“Thank you for your attention!”

The eagerly anticipated moment came when, at the invitation of Ms. Marina Sikora, Diplomatic Counsellor of the Embassy, the Zagreb Soloists ensemble entered the hall and gracefully took their positions on stage. Founded in 1953 as part of Radio Zagreb, this 12-member string orchestra was introduced. Renowned for its extensive repertoire, the ensemble has given hundreds of concerts since its inception, presenting a wide range of music. They excel in baroque, classical, romantic and contemporary pieces by both Croatian and internationally acclaimed composers.

Their program, specially curated for this festive occasion, featured masterpieces by Croatian composers: Luka Sorkočević’s Third Symphony, Amando Ivančić’s Ninth Symphony, Boris Papandopulo’s Pintarichiana, and Frano Parać’s Musica Barocchiana for Two Violins and Strings. As a gesture of appreciation to the host country, they concluded with Leó Weiner’s Divertimento for Strings from Hungary.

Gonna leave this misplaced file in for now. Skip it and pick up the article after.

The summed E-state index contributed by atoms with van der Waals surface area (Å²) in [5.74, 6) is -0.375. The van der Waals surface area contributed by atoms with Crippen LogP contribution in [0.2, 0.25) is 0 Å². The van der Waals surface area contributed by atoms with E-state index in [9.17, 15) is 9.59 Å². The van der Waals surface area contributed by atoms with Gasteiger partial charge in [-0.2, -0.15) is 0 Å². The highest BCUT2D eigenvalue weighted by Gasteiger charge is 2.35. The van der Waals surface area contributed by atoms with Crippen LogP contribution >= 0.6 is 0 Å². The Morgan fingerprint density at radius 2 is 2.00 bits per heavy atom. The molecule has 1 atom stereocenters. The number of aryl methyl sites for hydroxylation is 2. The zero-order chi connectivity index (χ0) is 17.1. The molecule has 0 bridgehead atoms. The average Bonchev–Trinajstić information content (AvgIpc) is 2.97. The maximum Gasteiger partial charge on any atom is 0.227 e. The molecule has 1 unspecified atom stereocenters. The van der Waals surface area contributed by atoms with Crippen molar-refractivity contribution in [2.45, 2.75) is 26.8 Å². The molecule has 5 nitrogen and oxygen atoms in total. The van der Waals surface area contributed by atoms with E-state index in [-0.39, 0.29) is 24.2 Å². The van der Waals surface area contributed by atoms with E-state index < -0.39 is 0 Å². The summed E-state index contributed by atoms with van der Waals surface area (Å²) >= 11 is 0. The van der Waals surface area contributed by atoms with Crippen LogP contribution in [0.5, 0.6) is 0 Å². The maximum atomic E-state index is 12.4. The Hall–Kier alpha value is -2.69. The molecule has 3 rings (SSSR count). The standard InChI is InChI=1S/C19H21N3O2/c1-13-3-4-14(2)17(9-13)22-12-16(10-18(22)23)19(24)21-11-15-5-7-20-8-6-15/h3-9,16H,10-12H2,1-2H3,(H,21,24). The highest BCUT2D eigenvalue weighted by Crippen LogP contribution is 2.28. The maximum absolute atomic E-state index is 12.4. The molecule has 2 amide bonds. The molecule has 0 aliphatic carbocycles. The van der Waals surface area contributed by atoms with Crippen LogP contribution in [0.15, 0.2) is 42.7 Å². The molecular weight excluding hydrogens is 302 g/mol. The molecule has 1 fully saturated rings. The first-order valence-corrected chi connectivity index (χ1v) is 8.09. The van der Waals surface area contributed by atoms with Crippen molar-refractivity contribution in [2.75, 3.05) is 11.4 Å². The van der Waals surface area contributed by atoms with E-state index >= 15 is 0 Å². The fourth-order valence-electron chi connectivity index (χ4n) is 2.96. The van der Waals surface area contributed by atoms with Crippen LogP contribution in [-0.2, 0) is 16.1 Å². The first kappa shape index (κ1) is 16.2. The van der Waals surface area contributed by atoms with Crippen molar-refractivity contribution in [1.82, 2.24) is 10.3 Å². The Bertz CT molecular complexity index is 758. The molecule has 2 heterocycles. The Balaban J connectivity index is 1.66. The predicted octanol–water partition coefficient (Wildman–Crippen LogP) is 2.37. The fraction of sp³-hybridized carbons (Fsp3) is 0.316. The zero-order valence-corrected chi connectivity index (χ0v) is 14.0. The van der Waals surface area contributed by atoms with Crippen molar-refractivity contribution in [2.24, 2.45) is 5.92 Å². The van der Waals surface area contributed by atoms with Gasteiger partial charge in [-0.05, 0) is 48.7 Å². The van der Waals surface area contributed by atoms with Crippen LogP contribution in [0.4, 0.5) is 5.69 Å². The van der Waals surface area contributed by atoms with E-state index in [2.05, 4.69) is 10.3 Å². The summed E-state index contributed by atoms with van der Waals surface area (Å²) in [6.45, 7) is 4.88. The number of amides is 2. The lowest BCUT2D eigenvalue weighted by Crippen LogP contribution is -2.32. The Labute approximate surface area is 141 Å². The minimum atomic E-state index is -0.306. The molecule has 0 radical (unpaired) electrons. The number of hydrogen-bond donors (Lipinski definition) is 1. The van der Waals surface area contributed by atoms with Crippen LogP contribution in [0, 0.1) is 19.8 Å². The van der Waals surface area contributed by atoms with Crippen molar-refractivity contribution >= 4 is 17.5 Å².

The ensemble delivered an outstanding performance, which was greeted with enthusiastic applause from the international audience. The concert took place in a modern, professionally equipped hall in the House of Music, featuring large window walls that created a special atmosphere and offered a picturesque view of the lush greenery in City Park. This unique experience was greatly appreciated by the guests.

The event concluded with a reception in the lobby beneath the remarkable roof of the House of Music, adding a unique touch. Guests enjoyed specialties from Croatian gastronomy paired with their wines.

Source: Embassy of the Republic of Croatia in Budapest

Photos by Neda Maretikj, Embassy of Croatia, and DPA